On March 20, 2018, Gabriella Celeste offered testimony to the Ohio House Criminal Justice Committee concerning House Bill 394, which may serve as a companion bill to SB 64 (see earlier post). HB 394 eliminates mandatory bindover of youth, allowing a juvenile judge to make the decision of whether a child defender would be more appropriately handled by an adult criminal justice system. It also addresses Juvenile Life Without Parole (JLWOP) by creating an opportunity for parole eligibility within 25 years for certain youth who have been transferred to adult court. See HB 394 for details on several other issues related to juvenile sentencing that are also addressed in the bill.
On December 11, 2017, Gabriella Celeste offered written testimony to the Ohio Senate Judiciary Committee in support of SB 64. SB 64 would eliminate the mandatory bindover of youth. Mandatory bindover is a legal mechanism in Ohio law that automatically deems a child an “adult” for certain offenses and transfers the child from the juvenile justice system to the adult court system without any judicial discretion. In her testimony, Celeste noted that Ohio’s current mandatory bindover fails to take into account any understanding of adolescence and prevents juvenile judges from taking an individualized approach in determining the best course of action for a specific child. Research has shown that youth transferred to the adult system increases the likelihood that the youth will reoffend compared to youth who remain in the juvenile justice system for similar offenses. Research also shows that youth in adult detention facilities often face serious harm, including increased violence and isolation, and long-lasting damage that can make it difficult for them to successfully return to society.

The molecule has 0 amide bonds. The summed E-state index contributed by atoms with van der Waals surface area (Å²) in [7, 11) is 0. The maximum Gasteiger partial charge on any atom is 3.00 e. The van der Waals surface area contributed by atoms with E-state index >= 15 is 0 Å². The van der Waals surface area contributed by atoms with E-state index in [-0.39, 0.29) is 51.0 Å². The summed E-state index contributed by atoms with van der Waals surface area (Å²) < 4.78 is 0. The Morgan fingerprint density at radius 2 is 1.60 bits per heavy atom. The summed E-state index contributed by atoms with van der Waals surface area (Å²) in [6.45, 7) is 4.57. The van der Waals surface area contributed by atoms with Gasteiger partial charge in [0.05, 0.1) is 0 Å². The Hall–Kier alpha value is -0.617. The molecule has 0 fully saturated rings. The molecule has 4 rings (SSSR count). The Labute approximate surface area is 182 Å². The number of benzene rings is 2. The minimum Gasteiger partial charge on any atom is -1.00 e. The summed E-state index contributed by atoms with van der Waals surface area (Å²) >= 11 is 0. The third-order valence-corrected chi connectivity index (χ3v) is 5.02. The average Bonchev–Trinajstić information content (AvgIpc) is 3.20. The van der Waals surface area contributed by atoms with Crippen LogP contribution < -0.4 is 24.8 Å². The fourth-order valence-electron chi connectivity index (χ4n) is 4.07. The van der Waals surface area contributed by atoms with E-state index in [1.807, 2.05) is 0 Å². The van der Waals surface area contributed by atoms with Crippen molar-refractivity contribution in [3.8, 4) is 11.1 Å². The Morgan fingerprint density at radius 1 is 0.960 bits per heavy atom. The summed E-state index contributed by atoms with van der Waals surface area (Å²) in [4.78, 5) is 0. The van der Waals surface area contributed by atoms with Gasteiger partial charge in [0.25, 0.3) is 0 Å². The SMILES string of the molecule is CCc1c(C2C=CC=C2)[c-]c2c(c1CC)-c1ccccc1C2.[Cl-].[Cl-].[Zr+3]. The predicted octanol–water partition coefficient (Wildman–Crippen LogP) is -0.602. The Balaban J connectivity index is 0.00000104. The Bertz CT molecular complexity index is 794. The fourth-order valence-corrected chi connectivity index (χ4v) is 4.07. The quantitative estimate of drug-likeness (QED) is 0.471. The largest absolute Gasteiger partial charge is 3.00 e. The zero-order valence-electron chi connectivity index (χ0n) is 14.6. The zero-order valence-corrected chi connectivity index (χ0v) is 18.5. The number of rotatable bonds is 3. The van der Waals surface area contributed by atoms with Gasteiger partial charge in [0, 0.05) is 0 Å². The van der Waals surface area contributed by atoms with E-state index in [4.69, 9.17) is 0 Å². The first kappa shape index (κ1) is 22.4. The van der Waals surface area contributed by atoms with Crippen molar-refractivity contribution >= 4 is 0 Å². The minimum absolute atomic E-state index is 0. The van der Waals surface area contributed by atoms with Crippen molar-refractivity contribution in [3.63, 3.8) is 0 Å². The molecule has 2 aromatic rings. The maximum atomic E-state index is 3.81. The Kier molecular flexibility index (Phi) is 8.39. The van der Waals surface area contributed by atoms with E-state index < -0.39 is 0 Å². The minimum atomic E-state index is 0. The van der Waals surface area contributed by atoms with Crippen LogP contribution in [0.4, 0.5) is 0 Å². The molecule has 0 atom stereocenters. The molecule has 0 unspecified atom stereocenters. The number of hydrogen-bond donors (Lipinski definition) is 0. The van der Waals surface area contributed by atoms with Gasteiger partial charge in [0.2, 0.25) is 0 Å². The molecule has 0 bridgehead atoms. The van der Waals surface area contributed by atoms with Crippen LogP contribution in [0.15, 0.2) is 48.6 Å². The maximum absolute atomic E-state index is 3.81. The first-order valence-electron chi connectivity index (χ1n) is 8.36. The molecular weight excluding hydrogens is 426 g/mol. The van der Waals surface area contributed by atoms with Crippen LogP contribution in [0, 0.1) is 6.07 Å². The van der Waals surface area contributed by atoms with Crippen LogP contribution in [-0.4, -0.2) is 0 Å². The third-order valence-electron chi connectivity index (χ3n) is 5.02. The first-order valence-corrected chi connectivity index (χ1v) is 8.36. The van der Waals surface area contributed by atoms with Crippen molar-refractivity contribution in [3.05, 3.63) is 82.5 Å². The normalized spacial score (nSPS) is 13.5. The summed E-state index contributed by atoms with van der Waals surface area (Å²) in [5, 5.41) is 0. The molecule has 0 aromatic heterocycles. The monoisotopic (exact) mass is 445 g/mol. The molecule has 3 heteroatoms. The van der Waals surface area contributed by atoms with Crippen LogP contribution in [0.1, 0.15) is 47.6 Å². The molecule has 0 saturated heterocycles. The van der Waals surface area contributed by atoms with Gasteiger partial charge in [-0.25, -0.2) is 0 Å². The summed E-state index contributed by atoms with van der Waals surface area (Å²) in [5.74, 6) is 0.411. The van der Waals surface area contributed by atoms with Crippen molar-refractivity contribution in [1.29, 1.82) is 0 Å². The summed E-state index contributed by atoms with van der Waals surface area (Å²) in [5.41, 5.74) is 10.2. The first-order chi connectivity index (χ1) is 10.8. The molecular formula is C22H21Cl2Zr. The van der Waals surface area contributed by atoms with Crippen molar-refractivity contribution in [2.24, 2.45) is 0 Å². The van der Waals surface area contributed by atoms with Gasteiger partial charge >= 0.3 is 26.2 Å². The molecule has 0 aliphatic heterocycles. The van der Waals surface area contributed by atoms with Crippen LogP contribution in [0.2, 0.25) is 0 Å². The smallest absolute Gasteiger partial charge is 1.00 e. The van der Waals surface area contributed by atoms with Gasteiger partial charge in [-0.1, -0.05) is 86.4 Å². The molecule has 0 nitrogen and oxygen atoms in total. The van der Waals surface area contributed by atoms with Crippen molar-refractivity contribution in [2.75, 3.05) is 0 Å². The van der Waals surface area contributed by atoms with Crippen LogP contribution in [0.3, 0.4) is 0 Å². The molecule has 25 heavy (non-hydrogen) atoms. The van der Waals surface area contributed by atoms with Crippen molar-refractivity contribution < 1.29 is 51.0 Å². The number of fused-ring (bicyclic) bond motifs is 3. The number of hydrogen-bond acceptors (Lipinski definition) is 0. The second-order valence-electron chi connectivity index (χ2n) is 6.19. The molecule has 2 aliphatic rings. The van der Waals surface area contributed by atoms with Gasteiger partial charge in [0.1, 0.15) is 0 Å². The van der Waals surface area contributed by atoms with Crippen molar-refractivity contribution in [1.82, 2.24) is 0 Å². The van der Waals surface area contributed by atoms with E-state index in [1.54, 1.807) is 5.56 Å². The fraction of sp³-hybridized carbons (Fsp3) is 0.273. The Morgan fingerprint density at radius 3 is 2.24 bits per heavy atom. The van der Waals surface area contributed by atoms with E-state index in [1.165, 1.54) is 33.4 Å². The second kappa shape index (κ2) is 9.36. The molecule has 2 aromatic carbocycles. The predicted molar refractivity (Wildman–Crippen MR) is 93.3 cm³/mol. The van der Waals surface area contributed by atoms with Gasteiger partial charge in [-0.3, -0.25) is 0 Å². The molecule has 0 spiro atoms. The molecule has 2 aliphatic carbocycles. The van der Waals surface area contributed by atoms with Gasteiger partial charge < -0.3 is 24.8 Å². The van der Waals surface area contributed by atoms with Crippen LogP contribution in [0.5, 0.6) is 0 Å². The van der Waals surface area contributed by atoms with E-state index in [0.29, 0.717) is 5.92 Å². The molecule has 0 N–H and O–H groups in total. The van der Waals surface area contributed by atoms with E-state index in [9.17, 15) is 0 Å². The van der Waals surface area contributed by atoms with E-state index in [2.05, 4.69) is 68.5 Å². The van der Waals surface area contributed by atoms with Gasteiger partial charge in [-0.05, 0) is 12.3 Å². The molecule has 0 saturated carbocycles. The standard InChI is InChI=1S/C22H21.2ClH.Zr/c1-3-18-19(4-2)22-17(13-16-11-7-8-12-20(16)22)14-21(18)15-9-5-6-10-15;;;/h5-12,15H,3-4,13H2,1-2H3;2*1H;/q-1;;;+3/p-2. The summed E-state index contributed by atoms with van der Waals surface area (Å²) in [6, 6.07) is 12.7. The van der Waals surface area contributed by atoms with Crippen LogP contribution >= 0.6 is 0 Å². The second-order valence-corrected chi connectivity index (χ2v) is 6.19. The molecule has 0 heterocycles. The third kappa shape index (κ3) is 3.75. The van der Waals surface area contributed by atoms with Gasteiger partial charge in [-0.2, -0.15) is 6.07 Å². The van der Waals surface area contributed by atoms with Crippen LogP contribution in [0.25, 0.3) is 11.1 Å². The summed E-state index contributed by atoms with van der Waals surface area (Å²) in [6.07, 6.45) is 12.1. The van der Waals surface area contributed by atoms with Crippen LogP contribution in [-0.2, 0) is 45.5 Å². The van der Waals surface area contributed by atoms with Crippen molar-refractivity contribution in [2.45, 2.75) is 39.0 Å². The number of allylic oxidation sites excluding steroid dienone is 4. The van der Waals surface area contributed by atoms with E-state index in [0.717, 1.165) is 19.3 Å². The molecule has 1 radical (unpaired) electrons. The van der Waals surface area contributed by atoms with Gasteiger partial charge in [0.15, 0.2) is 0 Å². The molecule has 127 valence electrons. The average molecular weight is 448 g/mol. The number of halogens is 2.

Currently SB 64 remains in committee.